Mining activity is a promising business sector in terms of economy. Many countries have made mining industry as one of the main sectors for GDP contribution, as well as Indonesia. Since 1997 Asian monetary crisis that also caused major conflict in Indonesia’s economy and business sector, the mining sector has become a dependable and important supplier to Indonesia’s domestic income . According to PwC (2016) , Indonesia is also one of important member in international mining industry with significant production of copper, gold, coal, nickel, and tin. Indonesia also become world's largest exporters of thermal coal. Global mining companies consistently rank Indonesian highly in terms of coal and mineral prospects . However, usually, this business sector cannot be in line with environmental sustainability. Mining activity is often linked to activities that can damage the environment. Some types of mining operations may have environmental impacts, such as land clearing, waterways diversion, river bank breakdown, moreover, logging of couple of plants in excavation work . In fact, biodiversity is essential thing for mining industries to show their dependencies and impacts on biodiversity and ecosystem services . According to Morton et al (2014) , negative influences on biodiversity can accumulate when there are numerous mining activities within a region and regional development around mines can reach these negative effects across a wider area. Morton et al (2014)  more over stated that There are three main strategies to moderate the impact of mining on biodiversity: before mining begins, during the life of a mine, and when mines close. Mining is not industry with green prospects. Because of that, challenges are greater for some sectors of the mining industry than for others. Using land in greater sympathy with wildlife is such intrinsic practices to a more caring corporate culture and likely to promote attention and loyalty among some customers. Furthermore, these measures contribute to improving overall environmental performance and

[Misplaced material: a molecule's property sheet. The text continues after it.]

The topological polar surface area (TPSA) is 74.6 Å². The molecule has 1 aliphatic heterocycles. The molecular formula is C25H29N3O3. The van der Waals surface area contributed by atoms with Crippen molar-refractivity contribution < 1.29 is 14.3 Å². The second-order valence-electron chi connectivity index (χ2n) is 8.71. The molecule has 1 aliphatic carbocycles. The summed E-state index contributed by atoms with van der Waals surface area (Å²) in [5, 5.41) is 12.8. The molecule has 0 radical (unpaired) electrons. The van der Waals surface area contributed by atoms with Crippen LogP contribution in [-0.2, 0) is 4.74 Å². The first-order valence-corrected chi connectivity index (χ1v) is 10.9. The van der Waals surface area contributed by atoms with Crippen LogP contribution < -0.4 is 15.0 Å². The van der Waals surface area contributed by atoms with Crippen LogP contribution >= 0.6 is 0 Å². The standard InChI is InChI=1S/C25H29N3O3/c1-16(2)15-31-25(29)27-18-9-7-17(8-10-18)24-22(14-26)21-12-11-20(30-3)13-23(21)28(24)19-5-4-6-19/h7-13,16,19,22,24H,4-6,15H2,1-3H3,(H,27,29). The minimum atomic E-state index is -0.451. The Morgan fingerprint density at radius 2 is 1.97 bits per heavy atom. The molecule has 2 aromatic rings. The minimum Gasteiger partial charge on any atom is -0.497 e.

val forest reserve the area on which the respective commu- nity of natural forest can be taken as a biologically (in terms of growth and development) autonomous, permanently dy- namically balanced unit of autochthonous primeval forest. The area proportion of basic developmental stages, aver- age growing stock and current increment are approximately identical with this area for a long time. A permanent nutrient cycle is guaranteed there while the essence and the form of primeval forest are roughly identical. In the course of 40-years’ research on primeval forests in Slovakia Korpeľ drew a conclusion that more than 30 ha are a sufficiently large area for developmental autonomy and guaranteed per- sistence in natural environmental conditions. He considered the area above 50 ha as optimum for the development and persistence of primeval forest (K ORPEĽ 1989). Similar